Judge Shira A. Scheindlin, Southern District of New York
Judge Shira A. Scheindlin, Southern District of New York (Rick Kopstein/NYLJ)

After winning the liability phase of its securities fraud case against Texas entrepreneur Samuel Wyly and the estate of his deceased brother Charles, the U.S. Securities and Exchange Commission has encountered a major setback in its bid to collect $1.4 billion from the duo.

In a ruling issued on Tuesday, U.S. District Judge Shira Scheindlin in Manhattan precluded the SEC from recovering the total profits it accuses Sam and Charles Wyly of netting from stock trades orchestrated through a secret offshore system. The ruling caps the SEC’s potential recovery in the case at around $750 million as the agency gears up for a damages-only bench trial next month.

The SEC sued Sam and Charles Wyly in July 2010, alleging that they used trusts in the Isle of Man to trade stock in four public companies for which they were corporate directors—Michaels Stores Inc., Sterling Software Inc., Sterling Commerce Inc. and Scottish Annuity & Life Holdings Ltd. (known as Scottish Re). After Charles Wyly’s death from a car accident in 2011, the agency substituted his estate as a defendant in the case.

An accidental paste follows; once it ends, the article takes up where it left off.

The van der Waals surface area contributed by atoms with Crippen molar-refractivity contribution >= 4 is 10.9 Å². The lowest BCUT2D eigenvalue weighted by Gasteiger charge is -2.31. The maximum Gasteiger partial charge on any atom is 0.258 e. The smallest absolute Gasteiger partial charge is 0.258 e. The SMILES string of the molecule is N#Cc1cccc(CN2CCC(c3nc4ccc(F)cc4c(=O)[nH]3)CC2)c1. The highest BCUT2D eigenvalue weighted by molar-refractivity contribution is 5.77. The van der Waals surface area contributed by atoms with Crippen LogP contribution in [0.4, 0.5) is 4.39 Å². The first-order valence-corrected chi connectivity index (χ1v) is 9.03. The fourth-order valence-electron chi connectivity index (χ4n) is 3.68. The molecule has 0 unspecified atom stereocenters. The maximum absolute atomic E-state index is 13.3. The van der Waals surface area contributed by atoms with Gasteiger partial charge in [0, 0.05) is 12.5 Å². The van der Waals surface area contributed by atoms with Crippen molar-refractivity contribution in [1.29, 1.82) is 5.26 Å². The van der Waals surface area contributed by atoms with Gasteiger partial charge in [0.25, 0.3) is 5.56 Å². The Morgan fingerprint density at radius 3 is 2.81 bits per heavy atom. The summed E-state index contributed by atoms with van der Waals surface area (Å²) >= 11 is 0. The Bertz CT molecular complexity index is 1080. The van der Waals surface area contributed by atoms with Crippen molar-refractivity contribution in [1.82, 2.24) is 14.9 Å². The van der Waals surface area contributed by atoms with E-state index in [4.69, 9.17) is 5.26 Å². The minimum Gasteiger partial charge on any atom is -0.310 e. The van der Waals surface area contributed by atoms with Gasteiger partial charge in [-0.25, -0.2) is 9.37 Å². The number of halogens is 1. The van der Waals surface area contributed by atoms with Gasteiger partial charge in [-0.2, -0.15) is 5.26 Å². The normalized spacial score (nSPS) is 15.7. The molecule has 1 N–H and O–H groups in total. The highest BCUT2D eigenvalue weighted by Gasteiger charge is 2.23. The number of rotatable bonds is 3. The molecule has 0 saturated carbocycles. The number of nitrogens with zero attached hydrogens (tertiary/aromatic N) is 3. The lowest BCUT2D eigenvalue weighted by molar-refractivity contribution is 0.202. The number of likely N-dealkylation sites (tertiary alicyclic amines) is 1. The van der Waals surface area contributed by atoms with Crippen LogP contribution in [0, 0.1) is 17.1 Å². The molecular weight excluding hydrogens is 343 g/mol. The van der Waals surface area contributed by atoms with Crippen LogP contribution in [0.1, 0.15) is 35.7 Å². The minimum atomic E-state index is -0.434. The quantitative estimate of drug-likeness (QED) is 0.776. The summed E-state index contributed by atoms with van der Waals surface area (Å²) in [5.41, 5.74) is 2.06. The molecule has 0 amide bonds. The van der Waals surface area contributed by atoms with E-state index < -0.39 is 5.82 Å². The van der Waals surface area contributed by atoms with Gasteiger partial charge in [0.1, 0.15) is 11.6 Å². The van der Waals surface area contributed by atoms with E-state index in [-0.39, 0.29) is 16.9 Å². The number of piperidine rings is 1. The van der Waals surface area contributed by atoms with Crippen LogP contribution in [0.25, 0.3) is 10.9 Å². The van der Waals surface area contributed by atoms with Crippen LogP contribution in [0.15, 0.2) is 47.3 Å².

Scheindlin opted to hold a jury trial in April on the liability phase of the case. A Manhattan jury returned a verdict in favor of the SEC on May 12, rejecting arguments by the defendants that they acted in good faith on advice from their lawyers and financial planners. The father-and-son team of Stephen and Harry Susman made the case for the Wylys, along with other attorneys at Susman Godfrey and Bickel & Brewer.

Scheindlin has scheduled trial in the remedies phase of the case for Aug. 4. In a brief filed on July 25, the SEC wrote that it planned to seek $1.4 billion from Sam Wyly and Charles Wyly’s estate, including disgorgement of $553 million in undisclosed gains, $788 million in interest and a $72 million penalty that only applies to Sam Wyly. The $553 million figure represents the brothers’ total combined profits on trades conducted while the alleged offshore scheme was underway.

Scheindlin rejected that approach in Tuesday’s decision, concluding that the SEC failed to show that all of the profits resulted from a fraudulent scheme. “It defies logic to presume that all of the rise in the value of a company’s stock price over 13 years—in the highly charged market of the ’90s tech bubble, no less—is reasonably attributable to two directors’ failure to disclose their trading,” the judge wrote. “The jury found that the Wylys engaged in a scheme to hide their beneficial ownership of a large block of securities in companies they controlled. The jury did not find that the trading itself was unlawful.”

Scheindlin’s ruling doesn’t affect the SEC’s ability to seek the disgorgement of unpaid taxes in the hundreds of millions of dollars and to impose the proposed $72 million on Sam Wyly.

Defense counsel Stephen Susman of Susman Godfrey didn’t return a phone call seeking comment.